Also, I think it shows that Koreans may have a harder time adjusting to a less structured/formalized relationship style with their superiors. U.S. relationships may be more casual or informal, but there’s still a way of showing deference and respect to one’s boss. The norms, though, are more subtle, which may present a challenge to those comfortable with a formal hierarchical system.

    Finally, where is the stat on worker satisfaction in each type of company? It’s silly to look at top five complaints, when workers at one place could be ten times happier than their peers at other organizations.

  • Seoulgoodman

    Let those who complain work for a day in the ER at a Korean hospital. They’ll change their tune about workload and relationship with their superiors.

  • redwhitedude

    That’s an issue with their upbringing. Being more comfortable with formal hierarchical system unlike the US which tends to vary among different people.

  • brier

    I imagine it points to what the foreign company’s HR departments need to do. Don’t hire right out of university, but hire people with proven accomplishments and the ability to articulate why it is an accomplishment after a few years (or many years) in the job market.

  • redwhitedude

    Or hire them as interns before making them full time permanent employees if these interns prove themselves worthy.

  • Ajoshi123

    Quite a few of my Korean friends work for foreign companies, nearly all of their managers and CEOs are Korean.

    This study would only be applicable if it was about Koreans working overseas in foreign companies.

  • Dokdoforever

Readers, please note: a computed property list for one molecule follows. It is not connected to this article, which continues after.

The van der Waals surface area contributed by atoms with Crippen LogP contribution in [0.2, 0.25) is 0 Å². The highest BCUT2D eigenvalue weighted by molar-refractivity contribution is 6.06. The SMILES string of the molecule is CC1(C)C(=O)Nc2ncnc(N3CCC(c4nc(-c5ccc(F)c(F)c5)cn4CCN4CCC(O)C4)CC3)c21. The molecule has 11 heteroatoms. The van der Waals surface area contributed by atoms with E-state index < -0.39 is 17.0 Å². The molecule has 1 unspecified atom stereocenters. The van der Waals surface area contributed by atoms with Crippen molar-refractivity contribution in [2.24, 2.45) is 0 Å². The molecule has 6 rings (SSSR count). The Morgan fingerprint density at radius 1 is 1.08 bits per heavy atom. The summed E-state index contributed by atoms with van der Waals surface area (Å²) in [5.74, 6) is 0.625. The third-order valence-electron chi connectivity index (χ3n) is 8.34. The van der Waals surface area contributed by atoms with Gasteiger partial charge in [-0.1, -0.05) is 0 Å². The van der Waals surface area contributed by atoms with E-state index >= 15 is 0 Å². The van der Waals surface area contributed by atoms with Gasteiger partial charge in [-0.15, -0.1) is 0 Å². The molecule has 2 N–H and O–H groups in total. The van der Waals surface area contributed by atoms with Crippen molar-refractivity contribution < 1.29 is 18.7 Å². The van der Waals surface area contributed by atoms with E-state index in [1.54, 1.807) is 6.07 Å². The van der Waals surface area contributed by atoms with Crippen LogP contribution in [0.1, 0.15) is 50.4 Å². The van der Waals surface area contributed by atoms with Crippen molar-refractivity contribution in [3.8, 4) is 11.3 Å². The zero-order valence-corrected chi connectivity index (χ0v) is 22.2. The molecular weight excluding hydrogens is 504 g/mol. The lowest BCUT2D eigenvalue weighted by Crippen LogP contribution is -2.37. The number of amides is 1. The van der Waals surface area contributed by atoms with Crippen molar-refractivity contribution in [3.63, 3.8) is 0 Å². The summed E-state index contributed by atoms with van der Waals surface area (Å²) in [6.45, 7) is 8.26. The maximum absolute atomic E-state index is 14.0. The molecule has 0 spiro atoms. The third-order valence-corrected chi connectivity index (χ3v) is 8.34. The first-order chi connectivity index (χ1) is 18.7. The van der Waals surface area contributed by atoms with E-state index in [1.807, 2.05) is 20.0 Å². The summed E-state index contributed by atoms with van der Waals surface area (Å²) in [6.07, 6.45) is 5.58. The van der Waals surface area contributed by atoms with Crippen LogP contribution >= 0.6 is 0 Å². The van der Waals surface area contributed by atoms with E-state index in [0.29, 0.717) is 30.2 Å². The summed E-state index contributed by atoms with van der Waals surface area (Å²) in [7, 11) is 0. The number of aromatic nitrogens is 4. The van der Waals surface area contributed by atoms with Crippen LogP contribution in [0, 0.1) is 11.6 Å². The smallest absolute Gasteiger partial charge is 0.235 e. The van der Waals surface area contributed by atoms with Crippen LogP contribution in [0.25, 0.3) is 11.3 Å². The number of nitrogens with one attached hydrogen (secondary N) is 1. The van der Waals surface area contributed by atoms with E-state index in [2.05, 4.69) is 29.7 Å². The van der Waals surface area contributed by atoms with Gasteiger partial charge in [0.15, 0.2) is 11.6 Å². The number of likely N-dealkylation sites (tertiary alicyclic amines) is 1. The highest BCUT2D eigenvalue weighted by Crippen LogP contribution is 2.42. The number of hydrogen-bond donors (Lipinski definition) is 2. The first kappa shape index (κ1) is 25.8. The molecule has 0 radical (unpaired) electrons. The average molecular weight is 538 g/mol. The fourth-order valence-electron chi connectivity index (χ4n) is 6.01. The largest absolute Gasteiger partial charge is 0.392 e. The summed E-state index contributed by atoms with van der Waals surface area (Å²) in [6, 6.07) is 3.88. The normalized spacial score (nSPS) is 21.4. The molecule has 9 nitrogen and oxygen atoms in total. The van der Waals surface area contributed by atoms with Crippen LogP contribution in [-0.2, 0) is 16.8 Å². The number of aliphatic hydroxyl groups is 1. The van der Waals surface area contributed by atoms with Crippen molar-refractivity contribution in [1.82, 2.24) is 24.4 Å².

I’d also be interested to see if gender is a factor in job satisfaction at foreign firms. My impression was that western firms offered Korean women more career opportunities than some Korean firms – no forced retirement upon getting married or having children.

  • wangkon936

    Excellent point.

  • wangkon936

    I would think that many of those surveyed would have had foreign seniors because of how the results played out.

    If you look at what stressed Koreans who worked at foreign companies the most it was “relationship with senior co-workers” at 35.7% whereas the same issue for Korean conglomerates was a contrasting 23.1% (3rd instead of 1st and over 12 basis points higher), for a government agency or an SME it wasn’t even a top five concern.

    On the other hand I think a Korean women would probably handle a foreign work culture better than a Korean man. They would probably handle the loss of face and disorientation better and wouldn’t lock up as much if they couldn’t reply back with perfect English, etc. That’s why I thought Dokdoforever’s comment earlier had a very good point.

  • redwhitedude

    Good point. I also would add that foreign firms find less competition in hiring women and by doing that they may subvert traditional attitudes of women in the labor force in Korea.

  • wangkon936

    This survey collaborates well with the consensus from these articles:

    http://qz.com/224912/a-korean-company-killed-off-its-rigid-bureaucracy-but-its-employees-want-it-back/